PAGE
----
Mary Marrocco

Mary Marrocco

Dr. Mary Marrocco is an associate secretary for the Canadian Council of Churches. She is also a teacher, writer and lay pastoral worker. Her column, Questioning Faith, features topics about the teachings of our church, scriptures, the lives and writings of the saints and spiritual writers and theologians. She can be reached at marrocco7@sympatico.ca.

How do we not become violent in an age of violence? How can we find another way when in our world, and even in our Church, violence seems to have made such terrible inroads?

Her body is thin and tense. It carries the anguish, the hurts and false steps, of years. Her face does not as yet reveal the pain she’s known in her young life. She doesn’t cry. Alone, sometimes, she has bursts of uncontrollable stormy tears. Never the gentle kind and never for long. 

Our collective annual engagement in gifts at Christmas-time has wound up for the year. Consumer Christmas can be frustrating and painful, but still it recognizes and develops in us the power of gift. 

Stopping for lunch en route to a big city, my companion remarked:  “My grandmother grew up in this town. In those days, it was beautiful, a thriving and energetic community.”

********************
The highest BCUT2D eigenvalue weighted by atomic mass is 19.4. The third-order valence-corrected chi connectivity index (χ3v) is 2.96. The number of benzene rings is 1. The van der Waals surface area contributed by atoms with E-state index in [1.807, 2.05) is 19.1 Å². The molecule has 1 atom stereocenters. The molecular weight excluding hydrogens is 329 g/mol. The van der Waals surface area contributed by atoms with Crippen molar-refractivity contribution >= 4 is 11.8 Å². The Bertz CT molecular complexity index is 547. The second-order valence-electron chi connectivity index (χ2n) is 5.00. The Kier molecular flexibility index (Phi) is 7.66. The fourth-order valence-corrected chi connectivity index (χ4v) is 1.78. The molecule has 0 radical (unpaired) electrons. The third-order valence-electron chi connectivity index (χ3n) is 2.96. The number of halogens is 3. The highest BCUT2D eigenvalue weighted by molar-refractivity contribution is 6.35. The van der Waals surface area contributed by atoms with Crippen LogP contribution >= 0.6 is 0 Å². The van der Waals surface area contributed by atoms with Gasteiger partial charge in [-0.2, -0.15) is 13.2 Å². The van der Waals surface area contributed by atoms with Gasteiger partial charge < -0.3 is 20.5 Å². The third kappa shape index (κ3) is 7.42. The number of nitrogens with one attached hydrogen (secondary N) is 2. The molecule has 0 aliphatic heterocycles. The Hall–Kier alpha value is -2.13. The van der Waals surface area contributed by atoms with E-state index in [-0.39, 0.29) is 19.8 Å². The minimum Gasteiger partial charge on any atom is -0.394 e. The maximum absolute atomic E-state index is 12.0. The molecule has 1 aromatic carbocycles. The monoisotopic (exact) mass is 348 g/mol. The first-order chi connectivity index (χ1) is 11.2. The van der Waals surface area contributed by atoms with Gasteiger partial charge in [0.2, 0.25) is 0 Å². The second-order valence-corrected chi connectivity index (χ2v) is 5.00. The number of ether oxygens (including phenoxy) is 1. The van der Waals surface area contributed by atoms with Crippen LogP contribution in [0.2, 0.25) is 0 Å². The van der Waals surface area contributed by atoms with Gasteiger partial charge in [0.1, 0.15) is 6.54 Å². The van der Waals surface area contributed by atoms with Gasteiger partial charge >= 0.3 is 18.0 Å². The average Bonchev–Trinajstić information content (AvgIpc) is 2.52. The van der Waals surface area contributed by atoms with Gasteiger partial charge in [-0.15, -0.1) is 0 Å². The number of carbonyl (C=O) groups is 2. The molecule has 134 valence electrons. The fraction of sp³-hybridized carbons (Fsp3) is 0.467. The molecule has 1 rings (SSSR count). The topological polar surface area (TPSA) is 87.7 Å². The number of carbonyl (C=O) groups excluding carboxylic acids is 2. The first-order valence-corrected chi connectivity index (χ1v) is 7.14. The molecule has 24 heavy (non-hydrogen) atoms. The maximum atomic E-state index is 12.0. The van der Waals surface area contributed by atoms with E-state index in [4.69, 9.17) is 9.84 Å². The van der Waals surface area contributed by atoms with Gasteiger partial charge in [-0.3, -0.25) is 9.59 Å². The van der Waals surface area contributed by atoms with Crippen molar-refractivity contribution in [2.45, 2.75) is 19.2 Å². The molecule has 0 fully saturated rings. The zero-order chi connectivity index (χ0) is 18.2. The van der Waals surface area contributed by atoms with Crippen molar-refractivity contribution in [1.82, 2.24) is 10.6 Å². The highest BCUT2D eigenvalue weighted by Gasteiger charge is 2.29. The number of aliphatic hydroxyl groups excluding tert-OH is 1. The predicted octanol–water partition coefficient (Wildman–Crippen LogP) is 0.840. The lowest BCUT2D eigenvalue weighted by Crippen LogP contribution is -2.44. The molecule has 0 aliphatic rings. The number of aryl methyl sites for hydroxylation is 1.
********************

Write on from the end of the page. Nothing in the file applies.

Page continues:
“A voice was heard in Ramah, weeping and great mourning, Rachel weeping for her children; and she refused to be comforted, because they were no more.” (Matthew 2:18, quoting Jeremiah 31:15)

“I have been half in love with easeful Death.” So wrote poet John Keats two centuries ago. For him it was sorrowful, yet his succinct sentence could well describe our current perspective in this country. 

One late-summer evening, I snatched a moment to walk down to the lake. The day’s rain was starting to clear, golden sunshine emerging. The beach was criss-crossed with noise and activity: volleyball players, loudspeakers, food sales, toys, umbrellas. 

As a psychotherapist, I work with people harmed by abuse: abusers who “own” it, and who don’t; falsely-accused people; and many, many people from many walks of life who have been abused.  

Are you afraid of the dark?

Love your enemies, Jesus tells us. Apart from the direct command of God, it’s not obvious that loving enemies is a necessary or even desirable thing to do. They can and do hurt us, and hating them can motivate us in protecting ourselves.